Given the announced rail strike, a special railway timetable is being finalized for use across England, Scotland, and Wales from Monday, June 20th to Sunday, June 26th (inclusive). Despite the unjustified industrial action planned by the RMT union next week, the special timetable, which will be published on Friday, aims to provide the best service possible for passengers and freight users.
Thousands of specially trained and thoroughly qualified back-up employees will step in to keep key services operating during the scheduled RMT walkouts on June 21, 23, and 25, but because they are a fraction of the regular workforce, only a severely limited service will be available.
“Talks have not progressed as far as I had hoped and so we must prepare for a needless national rail strike and the damaging impact it will have. We, and our train operating colleagues, are gearing up to run the best service we can for passengers and freight users next week despite the actions of the RMT.”Andrew Haines, Network Rail chief executive
Rail strike days timetable
On strike days, just around half of Britain’s rail network will be operational, with only a limited service running on lines that will be open from roughly 7.30 a.m. to 6.30 p.m.
Passengers who must travel should plan ahead to ensure that they can complete their journeys within this time frame, with last services from London to Scotland departing in the early afternoon, for example.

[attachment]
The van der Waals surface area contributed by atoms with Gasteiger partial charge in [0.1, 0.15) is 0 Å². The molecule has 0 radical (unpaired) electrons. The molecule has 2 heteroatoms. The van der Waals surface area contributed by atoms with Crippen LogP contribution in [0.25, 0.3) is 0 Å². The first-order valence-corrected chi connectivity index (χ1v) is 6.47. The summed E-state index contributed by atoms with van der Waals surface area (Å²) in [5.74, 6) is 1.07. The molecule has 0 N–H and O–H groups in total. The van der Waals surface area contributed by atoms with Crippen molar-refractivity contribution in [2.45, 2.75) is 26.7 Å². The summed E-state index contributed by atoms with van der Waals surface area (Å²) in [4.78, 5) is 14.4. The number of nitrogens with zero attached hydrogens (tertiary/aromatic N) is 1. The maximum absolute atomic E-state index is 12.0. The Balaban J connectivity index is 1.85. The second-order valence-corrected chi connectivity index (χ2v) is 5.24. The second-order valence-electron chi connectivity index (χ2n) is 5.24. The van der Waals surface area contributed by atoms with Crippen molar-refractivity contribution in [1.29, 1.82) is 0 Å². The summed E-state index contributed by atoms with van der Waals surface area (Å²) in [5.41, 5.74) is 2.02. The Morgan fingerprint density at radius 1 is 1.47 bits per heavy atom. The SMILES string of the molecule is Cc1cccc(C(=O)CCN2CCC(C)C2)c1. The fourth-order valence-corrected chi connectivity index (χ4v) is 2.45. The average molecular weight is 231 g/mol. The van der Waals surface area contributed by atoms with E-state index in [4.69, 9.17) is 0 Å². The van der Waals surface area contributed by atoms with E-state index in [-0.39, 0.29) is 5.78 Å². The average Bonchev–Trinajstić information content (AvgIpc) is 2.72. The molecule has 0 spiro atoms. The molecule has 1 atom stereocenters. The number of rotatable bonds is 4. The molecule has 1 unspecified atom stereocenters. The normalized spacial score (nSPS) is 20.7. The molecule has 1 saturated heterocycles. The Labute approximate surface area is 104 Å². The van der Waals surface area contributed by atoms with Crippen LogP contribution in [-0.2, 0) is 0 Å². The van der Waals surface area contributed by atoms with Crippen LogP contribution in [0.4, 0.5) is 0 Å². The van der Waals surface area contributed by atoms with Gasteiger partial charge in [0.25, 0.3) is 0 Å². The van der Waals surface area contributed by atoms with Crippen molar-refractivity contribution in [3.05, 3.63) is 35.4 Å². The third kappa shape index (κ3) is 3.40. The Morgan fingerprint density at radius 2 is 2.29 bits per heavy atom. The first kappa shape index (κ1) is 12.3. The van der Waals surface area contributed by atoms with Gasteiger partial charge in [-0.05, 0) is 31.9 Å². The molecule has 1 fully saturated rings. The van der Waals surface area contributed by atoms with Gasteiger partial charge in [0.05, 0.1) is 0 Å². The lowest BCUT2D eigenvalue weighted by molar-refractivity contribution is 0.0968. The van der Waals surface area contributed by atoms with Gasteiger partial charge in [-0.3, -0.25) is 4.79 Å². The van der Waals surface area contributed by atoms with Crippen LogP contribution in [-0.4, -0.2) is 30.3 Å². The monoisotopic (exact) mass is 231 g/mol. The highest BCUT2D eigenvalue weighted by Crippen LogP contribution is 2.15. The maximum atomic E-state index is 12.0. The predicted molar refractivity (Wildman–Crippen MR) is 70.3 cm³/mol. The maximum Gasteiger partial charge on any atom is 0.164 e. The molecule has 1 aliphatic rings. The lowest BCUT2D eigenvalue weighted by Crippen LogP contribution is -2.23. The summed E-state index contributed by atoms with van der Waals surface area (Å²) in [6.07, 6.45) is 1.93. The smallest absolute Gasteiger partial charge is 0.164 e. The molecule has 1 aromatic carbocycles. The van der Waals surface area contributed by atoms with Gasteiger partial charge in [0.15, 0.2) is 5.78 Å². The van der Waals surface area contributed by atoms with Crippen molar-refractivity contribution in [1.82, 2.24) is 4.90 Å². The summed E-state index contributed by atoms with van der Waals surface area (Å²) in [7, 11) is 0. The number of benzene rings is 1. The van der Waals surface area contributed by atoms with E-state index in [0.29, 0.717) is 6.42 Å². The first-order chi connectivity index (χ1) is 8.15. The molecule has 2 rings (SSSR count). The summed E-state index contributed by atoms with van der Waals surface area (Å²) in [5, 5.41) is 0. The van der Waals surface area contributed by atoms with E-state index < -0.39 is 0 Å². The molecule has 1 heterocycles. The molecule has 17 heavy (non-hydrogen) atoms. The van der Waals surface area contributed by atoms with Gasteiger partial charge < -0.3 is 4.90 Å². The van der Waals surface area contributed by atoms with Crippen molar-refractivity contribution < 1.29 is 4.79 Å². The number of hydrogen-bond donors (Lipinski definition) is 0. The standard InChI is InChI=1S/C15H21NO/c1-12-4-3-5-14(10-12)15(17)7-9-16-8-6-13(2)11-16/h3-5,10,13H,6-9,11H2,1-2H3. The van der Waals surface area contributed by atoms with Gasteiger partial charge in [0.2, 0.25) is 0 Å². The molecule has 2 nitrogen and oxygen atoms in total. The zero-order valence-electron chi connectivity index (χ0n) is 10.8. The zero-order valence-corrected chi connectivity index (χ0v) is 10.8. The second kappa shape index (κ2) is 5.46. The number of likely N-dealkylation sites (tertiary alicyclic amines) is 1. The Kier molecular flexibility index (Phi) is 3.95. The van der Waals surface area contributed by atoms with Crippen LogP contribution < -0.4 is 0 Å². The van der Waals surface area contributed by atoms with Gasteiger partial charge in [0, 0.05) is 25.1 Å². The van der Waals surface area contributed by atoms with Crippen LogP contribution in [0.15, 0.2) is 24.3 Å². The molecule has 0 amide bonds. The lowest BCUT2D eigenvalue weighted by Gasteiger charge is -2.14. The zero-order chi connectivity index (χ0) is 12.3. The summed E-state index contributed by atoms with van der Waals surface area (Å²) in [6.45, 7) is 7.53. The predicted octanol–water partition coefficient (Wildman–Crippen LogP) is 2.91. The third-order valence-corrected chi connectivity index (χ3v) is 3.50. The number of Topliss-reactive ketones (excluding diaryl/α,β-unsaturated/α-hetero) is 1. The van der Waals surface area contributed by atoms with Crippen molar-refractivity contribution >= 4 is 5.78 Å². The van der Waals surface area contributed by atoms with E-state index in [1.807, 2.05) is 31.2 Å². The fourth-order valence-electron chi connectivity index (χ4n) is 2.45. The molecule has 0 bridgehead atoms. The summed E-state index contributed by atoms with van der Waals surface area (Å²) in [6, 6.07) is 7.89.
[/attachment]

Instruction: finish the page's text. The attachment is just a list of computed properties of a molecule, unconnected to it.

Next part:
“These strikes will affect the millions of people who use the train each day, including key workers, students with exams, those who cannot work from home, holidaymakers and those attending important business and leisure events.”Steve Montgomery, Chair of the Rail Delivery Group
“Working with Network Rail, our plan is to keep as many services running as possible, but significant disruption will be inevitable and some parts of the network will not have a service, so passengers should plan their journeys carefully and check their train times.
Taxpayers have provided the equivalent of about £600 per household since covid and passenger numbers are still only at around 75% of pre pandemic levels. We need to bring rail up to date so that we attract more people back and take no more than our fair share from the public purse.
We ask the RMT’s leadership to call off these damaging strikes and continue talks to reach a deal that is fair to staff and taxpayers, and which secures a bright, long-term future of our railways.”
The entire network will reopen on the days following the strikes (22nd, 24th, and 26th June), but passengers should expect disruption on these days as well, as the strike days were chosen to cause as much disruption as possible, with insufficient time between the strike days to fully recover to a normal service.